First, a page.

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Governments shouldn't count on predictable response to carbon taxes

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Written By: Stewart Muir
Published: Affordable Energy (www.affordableenergy.ca)


The night before British Columbia’s carbon-dioxide emissions tax was implemented in February 2008, I was surprised to see lineups at gas stations. Some motorists apparently believed that the end of affordable gasoline was nigh and they better fill up, because at midnight they’d start paying an extra 2.5 cents a litre.
The world didn’t end, and over the next year, B.C. recorded a small drop in the amount of gasoline sold for road-transport use. From 1,107 litres a person in 2007, consumption fell by four per cent.
Since this coincided with the 2007-2009 “great” global recession, there has always been some question whether it was carbon pricing or alternatively a reduction in general economic activity, that accounted for the drop. B.C. registered barely any economic growth in 2008. In 2009, its economy shrank. Ten years later, it’s often claimed that the B.C. carbon tax has brought about a long-term, 10-per-cent …

Report on Mission of PSAC Members to Ottawa

Gary G. Mar, President & CEO
Petroleum Services Association of Canada
Report on Mission of PSAC Members to Ottawa
December 1 – 5, 2018


‘Twas weeks before Christmas, and on Parliament Hill,  PSAC traveled to fight, a Government Bill. 
C-69 will wreak devastation,  On energy projects, across this great nation. 
Canadian energy is a responsible brand,  That benefit all those who live in our land. 
We should be proud, without being crass,  Of the importance of clean burning natural gas.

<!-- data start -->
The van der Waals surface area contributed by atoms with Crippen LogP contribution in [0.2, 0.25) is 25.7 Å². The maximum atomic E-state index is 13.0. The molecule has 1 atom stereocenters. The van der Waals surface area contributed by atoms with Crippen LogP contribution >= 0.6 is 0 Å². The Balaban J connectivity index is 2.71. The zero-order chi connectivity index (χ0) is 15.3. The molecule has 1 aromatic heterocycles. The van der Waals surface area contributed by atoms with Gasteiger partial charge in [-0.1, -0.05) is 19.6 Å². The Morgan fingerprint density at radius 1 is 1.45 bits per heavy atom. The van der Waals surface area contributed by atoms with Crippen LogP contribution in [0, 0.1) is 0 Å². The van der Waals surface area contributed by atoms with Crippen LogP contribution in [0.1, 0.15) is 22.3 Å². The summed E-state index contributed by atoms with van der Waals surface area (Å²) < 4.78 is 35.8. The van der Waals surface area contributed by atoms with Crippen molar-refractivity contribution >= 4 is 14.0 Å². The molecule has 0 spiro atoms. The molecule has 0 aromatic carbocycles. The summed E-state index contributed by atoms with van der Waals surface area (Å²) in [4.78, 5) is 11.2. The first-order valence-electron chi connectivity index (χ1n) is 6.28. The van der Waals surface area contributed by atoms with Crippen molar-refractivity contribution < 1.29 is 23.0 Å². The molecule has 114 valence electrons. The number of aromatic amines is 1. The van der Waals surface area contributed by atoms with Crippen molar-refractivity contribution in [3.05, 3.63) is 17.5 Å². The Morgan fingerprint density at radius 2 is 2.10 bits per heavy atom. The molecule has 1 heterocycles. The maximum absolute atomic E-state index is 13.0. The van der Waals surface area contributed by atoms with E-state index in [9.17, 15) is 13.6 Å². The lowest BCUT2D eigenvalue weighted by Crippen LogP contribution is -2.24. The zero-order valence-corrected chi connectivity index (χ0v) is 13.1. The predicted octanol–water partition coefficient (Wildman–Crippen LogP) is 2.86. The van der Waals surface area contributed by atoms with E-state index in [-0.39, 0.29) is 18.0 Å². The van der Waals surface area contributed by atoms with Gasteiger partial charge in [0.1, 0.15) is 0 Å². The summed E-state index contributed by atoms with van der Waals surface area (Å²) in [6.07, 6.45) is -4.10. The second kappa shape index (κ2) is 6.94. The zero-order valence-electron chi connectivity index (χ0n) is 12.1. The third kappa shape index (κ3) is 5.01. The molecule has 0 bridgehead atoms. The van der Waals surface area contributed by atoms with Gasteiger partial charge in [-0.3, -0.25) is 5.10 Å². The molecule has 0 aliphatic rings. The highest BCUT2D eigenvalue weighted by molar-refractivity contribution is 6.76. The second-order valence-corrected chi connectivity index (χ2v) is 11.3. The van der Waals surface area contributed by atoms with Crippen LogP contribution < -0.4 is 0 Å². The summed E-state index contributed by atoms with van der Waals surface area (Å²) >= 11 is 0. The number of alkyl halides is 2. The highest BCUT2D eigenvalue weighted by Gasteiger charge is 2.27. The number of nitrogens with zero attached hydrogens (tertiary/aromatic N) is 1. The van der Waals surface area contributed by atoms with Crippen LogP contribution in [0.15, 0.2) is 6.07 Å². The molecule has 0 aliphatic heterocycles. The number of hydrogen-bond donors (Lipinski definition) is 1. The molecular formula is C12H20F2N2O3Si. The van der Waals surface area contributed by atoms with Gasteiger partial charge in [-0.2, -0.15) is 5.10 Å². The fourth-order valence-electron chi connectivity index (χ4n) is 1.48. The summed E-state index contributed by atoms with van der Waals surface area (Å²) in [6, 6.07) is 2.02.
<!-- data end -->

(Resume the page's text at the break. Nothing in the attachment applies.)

Our oil is produced with the greatest of care, T o protect our soil and water and air. 
Now days before Christmas, all through the land,  Not a pipeline was pending, no chance to expand. 
The proceedings, so endless, were done for the season,  None scheduled for judges to listen to reason. 
Energy workers were resigned to their beds,  Where hopes of employment played with their heads. 
Their children, once hopeful of warm Christmas cheer,  Now hoped it would be better sometime next year.

Focus on climate change draws resources best used elsewhere

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Writter: Bjorn Lomborg
Published: The Australian (www.theaustralian.com.au)

The reason we are failing to cut emission isn’t because people aren’t willing to take action. It’s because green energy sources are not yet competitive enough to take over from fossil fuels for all of our energy needs. Picture: AP.

Politicians are gathering in Poland for a climate summit being billed as the most important conference since the Paris treaty was signed in 2015. Around the world the chattering classes have declared that more political willpower is needed to solve global warming. This is deluded: it ignores the privileged place climate change has among all of humanity’s challenges and misses the real reasons for our failure.

Across the past quarter-century climate change has received more attention — and generated more prophesies of doom — from political and religious leaders, celebrities and royalty than any other issue.

It is given so much attention that it is sacrilegious to even point out that w…